Dave Schuler, via Cassandra, provides the best counter to the emerging argument on the left meant to reframe the health care debate. That of a supposed “moral obligation” to provide it through government.
As I’ve said before, I don’t believe that there’s a right to healthcare nor have I seen a coherent argument made that it is, merely a claim. However, bear with me.
Is it possible to make a coherent argument that government-provided healthcare is a moral obligation but that our obligation doesn’t extend to people in Zambia? I don’t think it is but I’m willing to listen to the arguments.
As am I. Because what Schuler lays out there in question form is the logical extension of such a “moral obligation”. It is either a universal one (government has the obligation to provide health care to everyone), or it is no moral obligation at all – just another bit of cheap political rhetoric designed to appeal to your emotions.
And that brings me to the attempt this past week by Obama to enlist religious leaders into his campaign by claiming such a moral obligation (MichaelW has written about it here) and framing it in such a way that the inevitable “What Would Jesus Do” questions emerge.
Well, quite frankly, Jesus wouldn’t say anything about the state, much less anything about the state providing aid and comfort to the people. As is clear to even those with just a passing familiarity with Jesus’s ministry he implored individuals to care for their friends, neighbors and even strangers in need.
But the state was never a part of his ministry or his exhortations to help the poor. In fact he made a distinct separation between the two noting that the state was of this world and his ministry was of the divine.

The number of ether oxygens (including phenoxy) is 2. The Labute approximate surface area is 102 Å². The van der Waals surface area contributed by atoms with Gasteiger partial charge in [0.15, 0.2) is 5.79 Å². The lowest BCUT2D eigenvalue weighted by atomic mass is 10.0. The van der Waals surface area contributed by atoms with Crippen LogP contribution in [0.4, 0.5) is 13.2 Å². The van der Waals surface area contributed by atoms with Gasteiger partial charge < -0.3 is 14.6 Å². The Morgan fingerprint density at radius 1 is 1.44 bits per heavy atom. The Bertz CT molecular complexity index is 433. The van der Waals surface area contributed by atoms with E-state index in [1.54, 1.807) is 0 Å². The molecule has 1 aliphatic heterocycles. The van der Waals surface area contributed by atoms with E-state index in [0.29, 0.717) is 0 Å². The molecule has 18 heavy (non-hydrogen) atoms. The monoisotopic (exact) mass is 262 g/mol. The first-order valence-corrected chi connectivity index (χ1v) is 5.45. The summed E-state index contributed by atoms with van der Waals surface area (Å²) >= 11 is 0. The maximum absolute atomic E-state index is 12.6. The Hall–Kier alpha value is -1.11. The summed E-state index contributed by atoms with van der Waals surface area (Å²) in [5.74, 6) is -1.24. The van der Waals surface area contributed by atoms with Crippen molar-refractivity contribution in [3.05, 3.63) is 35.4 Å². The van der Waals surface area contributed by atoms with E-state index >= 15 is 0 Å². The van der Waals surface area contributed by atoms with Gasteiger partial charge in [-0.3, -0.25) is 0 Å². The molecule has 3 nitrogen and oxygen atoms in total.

Ironically, if George Bush had said some were out there were “bearing false witness”, or called his effort “40 days to health care reform”, or had told religious leaders that he felt that it was a “moral obligation” to provide health care (through government) the left would have exploded. We’d have seen references to separation of church and state and claims we were headed into a “theocracy” from the usual suspects.
Yet so desperate is the left right now to push government run health care that even the sort of appeal for religious support that would have initiated a veritable feeding frenzy with the anti-Christian zealots among them has solicited barely a whisper of dissent.
In a free country if you feel you have a moral obligation to provide health care to others, no one will stop you from acting to provide it. However, in a free country, no one will force you to act on what they arbitrarily choose to define as a “moral obligation” and with which you don’t agree.
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